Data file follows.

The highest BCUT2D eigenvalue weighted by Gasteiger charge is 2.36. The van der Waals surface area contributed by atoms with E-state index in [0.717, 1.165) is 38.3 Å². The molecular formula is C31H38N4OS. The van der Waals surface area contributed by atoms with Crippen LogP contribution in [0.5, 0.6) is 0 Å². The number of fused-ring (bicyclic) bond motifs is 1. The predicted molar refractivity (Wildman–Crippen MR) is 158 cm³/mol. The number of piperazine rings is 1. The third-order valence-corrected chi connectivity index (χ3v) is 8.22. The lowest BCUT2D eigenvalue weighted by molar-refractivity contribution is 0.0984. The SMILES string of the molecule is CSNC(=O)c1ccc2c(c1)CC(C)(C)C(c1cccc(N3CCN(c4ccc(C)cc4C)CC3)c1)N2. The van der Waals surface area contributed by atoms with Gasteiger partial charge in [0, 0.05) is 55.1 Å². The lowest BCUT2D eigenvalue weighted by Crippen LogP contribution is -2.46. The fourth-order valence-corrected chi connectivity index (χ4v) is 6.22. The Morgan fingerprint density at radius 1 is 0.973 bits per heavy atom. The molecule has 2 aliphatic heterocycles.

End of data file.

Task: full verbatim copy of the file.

The highest BCUT2D eigenvalue weighted by Gasteiger charge is 2.36. The van der Waals surface area contributed by atoms with E-state index in [0.717, 1.165) is 38.3 Å². The molecular formula is C31H38N4OS. The van der Waals surface area contributed by atoms with Crippen LogP contribution in [0.5, 0.6) is 0 Å². The number of fused-ring (bicyclic) bond motifs is 1. The predicted molar refractivity (Wildman–Crippen MR) is 158 cm³/mol. The number of piperazine rings is 1. The third-order valence-corrected chi connectivity index (χ3v) is 8.22. The lowest BCUT2D eigenvalue weighted by molar-refractivity contribution is 0.0984. The SMILES string of the molecule is CSNC(=O)c1ccc2c(c1)CC(C)(C)C(c1cccc(N3CCN(c4ccc(C)cc4C)CC3)c1)N2. The van der Waals surface area contributed by atoms with Gasteiger partial charge in [0, 0.05) is 55.1 Å². The lowest BCUT2D eigenvalue weighted by Crippen LogP contribution is -2.46. The fourth-order valence-corrected chi connectivity index (χ4v) is 6.22. The Morgan fingerprint density at radius 1 is 0.973 bits per heavy atom. The molecule has 2 aliphatic heterocycles.